Making diamonds

I love hearing stories about what my kids are up to…heard this one this morning. DM

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“We decided to move our business here because of you!”  the young woman told my daughter yesterday with a grin.

(Daughter works behind the counter @ a local pharmacy.)

Daughter didn’t know who this person was, and had a puzzled look on her face.

Lady smiled and continued…

“Well, we are new to the community, and you stopped by where I work back on March 21st in celebration of World Down Syndrome Day, with those lottery tickets.  Your attitude really touched me.  I asked you if you  worked outside the home and mentioned you worked here…  My husband and I wanted to start doing business here because of you.”

Three years ago, our third grandchild was born.

Shortly after his birth, it was determined he had Down Syndrome.   The first several weeks of his life  were touch and go.  Even to this day, there are medical issues he is having to deal with related to Downs….

None of us really know how we will respond to  life’s challenges until we are in the middle of it.  Our daughter and her husband have decided to  celebrate the birth of their little boy by passing out lottery tickets in honor of him and raise awareness of those who have been blessed by down syndrome each March 21st.  (Those are her words)

Kasen celebrated his third birthday last week.  He is a hoot.  Loves to hang out with his dad, and grandpa when they cut firewood. He loves to sit on my lap and listen to Scottish drum music. His dad is a fire fighter, Kason has already been adopted by the local fire department as one of their own.

 

Kasen during one of his stays in the  Intensive Care Unit

Kasen and his new toy chainsaw

 

Life is good.

If you don’t want to watch all 9 minutes of that Scottish drum music (see link)  jump ahead to about 7 minutes…that last song is Kasen and my favorite. 😉 DM

 

Here and now I’m in the fire,
In above my head
Oh, oh, oh oh, oh, oh
Being held under the pressure,
Don’t know what’ll be left
Oh, oh, oh oh, oh, oh
But it’s here in the ashes
I’m finding treasure

He’s making diamonds, diamonds
Making diamonds out of dust
He is refining in his timing
He’s making diamonds out of us”

From the song Diamonds by Hawk Nelson

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Apiary Update

When I suggested to my wife in December, I was “starting to feel a stirring” to get into  honeybees…I prefaced my newfound interest by promising  I would not spend money we did not have. 😉

(I’m learning)

There is definitely a knack  to dreaming dreams and not letting money (or the lack thereof) from stifling ones ability to plan.

I got a little cash for Christmas, so I used that to pay for the six week beginning beekeeping class offered through a local community college ($35)

Out in my wood shop, I had some 1 by 12 pine boards just sitting around, got on-line and found some Do It Yourself plans for building the hive boxes.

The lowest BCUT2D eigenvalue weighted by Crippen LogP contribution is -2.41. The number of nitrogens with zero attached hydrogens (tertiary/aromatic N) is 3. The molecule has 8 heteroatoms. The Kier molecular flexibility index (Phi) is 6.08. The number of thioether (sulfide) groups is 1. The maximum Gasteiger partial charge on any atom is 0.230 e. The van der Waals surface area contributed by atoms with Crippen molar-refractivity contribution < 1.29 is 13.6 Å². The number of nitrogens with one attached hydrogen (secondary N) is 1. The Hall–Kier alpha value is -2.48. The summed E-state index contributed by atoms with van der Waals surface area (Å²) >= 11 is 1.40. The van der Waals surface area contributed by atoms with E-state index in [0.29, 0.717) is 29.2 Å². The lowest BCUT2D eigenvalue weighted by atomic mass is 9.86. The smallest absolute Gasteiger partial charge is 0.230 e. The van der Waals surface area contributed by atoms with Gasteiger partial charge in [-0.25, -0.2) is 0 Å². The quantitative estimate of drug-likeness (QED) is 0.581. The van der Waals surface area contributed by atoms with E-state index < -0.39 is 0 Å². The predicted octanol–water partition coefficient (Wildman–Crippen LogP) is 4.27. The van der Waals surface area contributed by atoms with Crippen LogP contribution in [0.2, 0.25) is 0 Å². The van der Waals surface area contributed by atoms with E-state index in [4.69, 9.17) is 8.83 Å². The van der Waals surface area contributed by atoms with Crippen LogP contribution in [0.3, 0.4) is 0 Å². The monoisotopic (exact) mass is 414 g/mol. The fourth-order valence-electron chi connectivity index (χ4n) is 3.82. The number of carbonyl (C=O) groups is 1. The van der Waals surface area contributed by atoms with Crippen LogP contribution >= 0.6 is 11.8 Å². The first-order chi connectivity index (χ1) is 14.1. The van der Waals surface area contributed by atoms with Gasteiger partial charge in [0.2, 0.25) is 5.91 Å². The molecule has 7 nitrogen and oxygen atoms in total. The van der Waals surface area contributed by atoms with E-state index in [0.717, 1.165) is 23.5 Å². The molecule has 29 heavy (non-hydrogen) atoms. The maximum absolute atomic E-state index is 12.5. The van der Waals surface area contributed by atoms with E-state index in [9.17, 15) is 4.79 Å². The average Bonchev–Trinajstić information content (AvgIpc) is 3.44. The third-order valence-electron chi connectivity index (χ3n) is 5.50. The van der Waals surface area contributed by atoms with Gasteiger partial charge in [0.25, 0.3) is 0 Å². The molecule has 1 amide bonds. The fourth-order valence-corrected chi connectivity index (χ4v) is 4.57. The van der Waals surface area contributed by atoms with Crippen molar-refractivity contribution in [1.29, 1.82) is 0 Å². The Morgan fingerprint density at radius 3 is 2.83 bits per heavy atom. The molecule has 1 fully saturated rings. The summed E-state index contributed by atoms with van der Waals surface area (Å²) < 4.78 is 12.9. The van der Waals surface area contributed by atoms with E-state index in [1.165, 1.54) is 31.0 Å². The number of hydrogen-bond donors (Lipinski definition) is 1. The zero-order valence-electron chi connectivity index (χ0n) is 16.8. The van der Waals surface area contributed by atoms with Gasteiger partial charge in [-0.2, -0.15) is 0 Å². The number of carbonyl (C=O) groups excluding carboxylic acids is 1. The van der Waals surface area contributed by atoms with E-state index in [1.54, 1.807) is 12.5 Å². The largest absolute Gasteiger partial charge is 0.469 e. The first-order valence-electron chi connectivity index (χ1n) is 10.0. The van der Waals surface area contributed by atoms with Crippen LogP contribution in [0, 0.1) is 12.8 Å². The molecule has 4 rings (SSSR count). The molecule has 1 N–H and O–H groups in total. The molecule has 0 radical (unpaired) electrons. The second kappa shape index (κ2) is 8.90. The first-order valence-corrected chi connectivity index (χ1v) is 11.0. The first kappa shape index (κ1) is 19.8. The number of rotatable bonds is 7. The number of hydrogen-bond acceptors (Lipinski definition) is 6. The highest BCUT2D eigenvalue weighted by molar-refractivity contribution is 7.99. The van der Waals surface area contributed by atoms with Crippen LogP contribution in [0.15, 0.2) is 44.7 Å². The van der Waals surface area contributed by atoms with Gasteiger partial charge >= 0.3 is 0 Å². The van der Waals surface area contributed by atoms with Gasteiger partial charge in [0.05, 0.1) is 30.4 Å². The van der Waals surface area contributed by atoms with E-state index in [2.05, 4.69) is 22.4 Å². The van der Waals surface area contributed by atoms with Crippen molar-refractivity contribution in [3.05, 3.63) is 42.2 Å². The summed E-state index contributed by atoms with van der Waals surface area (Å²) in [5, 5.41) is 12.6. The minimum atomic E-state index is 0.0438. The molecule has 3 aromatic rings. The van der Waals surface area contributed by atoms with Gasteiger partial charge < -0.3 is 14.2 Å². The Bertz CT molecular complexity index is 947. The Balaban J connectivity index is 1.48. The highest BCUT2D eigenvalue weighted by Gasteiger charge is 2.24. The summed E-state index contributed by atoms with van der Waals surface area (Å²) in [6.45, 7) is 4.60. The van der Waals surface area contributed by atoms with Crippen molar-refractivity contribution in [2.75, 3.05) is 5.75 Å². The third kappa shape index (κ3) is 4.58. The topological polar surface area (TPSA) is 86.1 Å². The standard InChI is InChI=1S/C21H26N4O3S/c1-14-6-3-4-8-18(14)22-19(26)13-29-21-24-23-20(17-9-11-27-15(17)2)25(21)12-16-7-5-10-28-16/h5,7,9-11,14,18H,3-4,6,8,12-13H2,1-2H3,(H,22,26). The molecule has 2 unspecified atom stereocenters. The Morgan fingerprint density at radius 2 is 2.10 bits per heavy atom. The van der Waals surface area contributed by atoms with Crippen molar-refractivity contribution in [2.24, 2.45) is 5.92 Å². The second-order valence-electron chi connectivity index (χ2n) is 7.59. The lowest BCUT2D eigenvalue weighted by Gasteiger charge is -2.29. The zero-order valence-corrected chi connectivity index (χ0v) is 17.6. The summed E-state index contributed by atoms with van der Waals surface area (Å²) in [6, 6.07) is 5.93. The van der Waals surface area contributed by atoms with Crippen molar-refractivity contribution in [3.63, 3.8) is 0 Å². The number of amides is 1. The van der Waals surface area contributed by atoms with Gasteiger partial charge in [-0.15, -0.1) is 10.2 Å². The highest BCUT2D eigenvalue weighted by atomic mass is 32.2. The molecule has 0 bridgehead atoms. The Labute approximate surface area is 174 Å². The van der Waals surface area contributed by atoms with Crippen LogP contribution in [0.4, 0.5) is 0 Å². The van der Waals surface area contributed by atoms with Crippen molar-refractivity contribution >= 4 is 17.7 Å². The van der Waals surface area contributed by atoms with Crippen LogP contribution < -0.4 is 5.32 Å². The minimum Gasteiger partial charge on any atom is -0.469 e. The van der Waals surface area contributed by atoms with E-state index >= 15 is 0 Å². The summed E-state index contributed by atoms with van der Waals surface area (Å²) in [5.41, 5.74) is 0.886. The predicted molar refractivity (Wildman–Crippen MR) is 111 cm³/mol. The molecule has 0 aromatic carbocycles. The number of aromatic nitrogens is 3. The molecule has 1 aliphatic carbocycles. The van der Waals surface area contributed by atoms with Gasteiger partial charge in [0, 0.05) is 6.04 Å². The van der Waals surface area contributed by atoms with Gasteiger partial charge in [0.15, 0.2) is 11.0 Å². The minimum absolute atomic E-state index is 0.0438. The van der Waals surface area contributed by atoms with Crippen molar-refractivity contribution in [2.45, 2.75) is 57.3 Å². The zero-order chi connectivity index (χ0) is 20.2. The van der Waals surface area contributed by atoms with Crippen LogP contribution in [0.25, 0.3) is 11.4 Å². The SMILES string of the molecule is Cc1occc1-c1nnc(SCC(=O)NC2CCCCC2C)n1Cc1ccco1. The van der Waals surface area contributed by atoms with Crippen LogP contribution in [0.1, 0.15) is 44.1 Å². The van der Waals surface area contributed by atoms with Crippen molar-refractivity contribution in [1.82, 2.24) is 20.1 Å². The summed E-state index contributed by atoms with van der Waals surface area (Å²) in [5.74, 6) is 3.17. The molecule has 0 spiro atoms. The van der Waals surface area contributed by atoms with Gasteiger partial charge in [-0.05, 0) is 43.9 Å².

Mid February,  I met with a woman who wanted to learn how to prune apple trees.  She spent the morning with me pruning, and over the course of our time together, shared, she herself had a small apiary, and if I did get honeybees, I was more than welcome to use her honey extracting equipment come August…

In addition to the cash from Christmas, I had a small reserve of petty cash from people who have tipped me  over  the  past year….normally, that is my coffee fund (Starbucks/ french roast/ beans/ not ground) but feeling as strongly as I do about getting a bee hive (or two), I decided to dip into that.

I did some work last Fall for a local electrician who offered to sell me one of his nucs this spring  (A Nuc is a new bee colony with 3 to 5 frames of bee larva, eggs, etc).  It is a great way to get a jump-start on raising a new colony.

So after totaling up what  two complete hive boxes, frames, smoker, gloves, bee hat, hive tools, bees would cost, the total came to $900.00.  I created a go-fund-me site a few weeks ago with a $1000 target goal.  (Go-fund-me and all of their related fees costs just under 10% of what you raise, so I figured, by the time I paid the fees, if $1000 came in, I would be set, and still live within my budget.

So yesterday, I sold some free range eggs to  someone locally. Our four free range hens have found their egg laying groove again.  They are laying more than we can eat, so I have started to sell them on a limited basis.

The four hens have  not cost us a cent since before Christmas.  100% of their daily food intake has been coming in from  foraging.  I do not have an electric water heater for them this winter either (normally that runs $30 a month in electricity), and when you’re watching pennies, $30 is not chump change….Instead, I use two plastic coffee cans and make sure they have access to fresh water a couple of times a day…birds in the wild, if there is no water, will eat snow, and I’ve noticed the hens are doing that as well.